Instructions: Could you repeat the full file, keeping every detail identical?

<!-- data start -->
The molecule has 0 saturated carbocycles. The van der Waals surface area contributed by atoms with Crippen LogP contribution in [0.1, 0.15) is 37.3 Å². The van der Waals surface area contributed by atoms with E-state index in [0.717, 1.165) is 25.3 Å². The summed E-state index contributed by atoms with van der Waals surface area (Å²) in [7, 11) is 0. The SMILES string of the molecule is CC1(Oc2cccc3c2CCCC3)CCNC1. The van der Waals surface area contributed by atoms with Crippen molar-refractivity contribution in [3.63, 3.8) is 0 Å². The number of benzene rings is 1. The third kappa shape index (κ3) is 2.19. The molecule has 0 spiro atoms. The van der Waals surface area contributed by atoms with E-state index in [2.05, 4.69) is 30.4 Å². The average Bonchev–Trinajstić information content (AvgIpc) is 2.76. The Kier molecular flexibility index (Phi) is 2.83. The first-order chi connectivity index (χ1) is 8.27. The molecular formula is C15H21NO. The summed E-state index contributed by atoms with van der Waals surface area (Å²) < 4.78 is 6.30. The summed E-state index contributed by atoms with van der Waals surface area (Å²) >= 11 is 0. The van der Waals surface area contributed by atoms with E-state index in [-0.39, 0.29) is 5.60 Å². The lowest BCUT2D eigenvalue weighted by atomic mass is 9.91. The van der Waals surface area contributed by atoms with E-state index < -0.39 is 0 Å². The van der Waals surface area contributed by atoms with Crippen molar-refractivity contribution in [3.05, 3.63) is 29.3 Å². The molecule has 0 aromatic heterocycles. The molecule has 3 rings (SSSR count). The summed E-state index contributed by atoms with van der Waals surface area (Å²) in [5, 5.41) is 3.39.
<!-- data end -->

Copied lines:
The molecule has 0 saturated carbocycles. The van der Waals surface area contributed by atoms with Crippen LogP contribution in [0.1, 0.15) is 37.3 Å². The van der Waals surface area contributed by atoms with E-state index in [0.717, 1.165) is 25.3 Å². The summed E-state index contributed by atoms with van der Waals surface area (Å²) in [7, 11) is 0. The SMILES string of the molecule is CC1(Oc2cccc3c2CCCC3)CCNC1. The van der Waals surface area contributed by atoms with Crippen molar-refractivity contribution in [3.63, 3.8) is 0 Å². The number of benzene rings is 1. The third kappa shape index (κ3) is 2.19. The molecule has 0 spiro atoms. The van der Waals surface area contributed by atoms with E-state index in [2.05, 4.69) is 30.4 Å². The average Bonchev–Trinajstić information content (AvgIpc) is 2.76. The Kier molecular flexibility index (Phi) is 2.83. The first-order chi connectivity index (χ1) is 8.27. The molecular formula is C15H21NO. The summed E-state index contributed by atoms with van der Waals surface area (Å²) < 4.78 is 6.30. The summed E-state index contributed by atoms with van der Waals surface area (Å²) >= 11 is 0. The van der Waals surface area contributed by atoms with E-state index in [-0.39, 0.29) is 5.60 Å². The lowest BCUT2D eigenvalue weighted by atomic mass is 9.91. The van der Waals surface area contributed by atoms with E-state index < -0.39 is 0 Å². The van der Waals surface area contributed by atoms with Crippen molar-refractivity contribution in [3.05, 3.63) is 29.3 Å². The molecule has 0 aromatic heterocycles. The molecule has 3 rings (SSSR count). The summed E-state index contributed by atoms with van der Waals surface area (Å²) in [5, 5.41) is 3.39.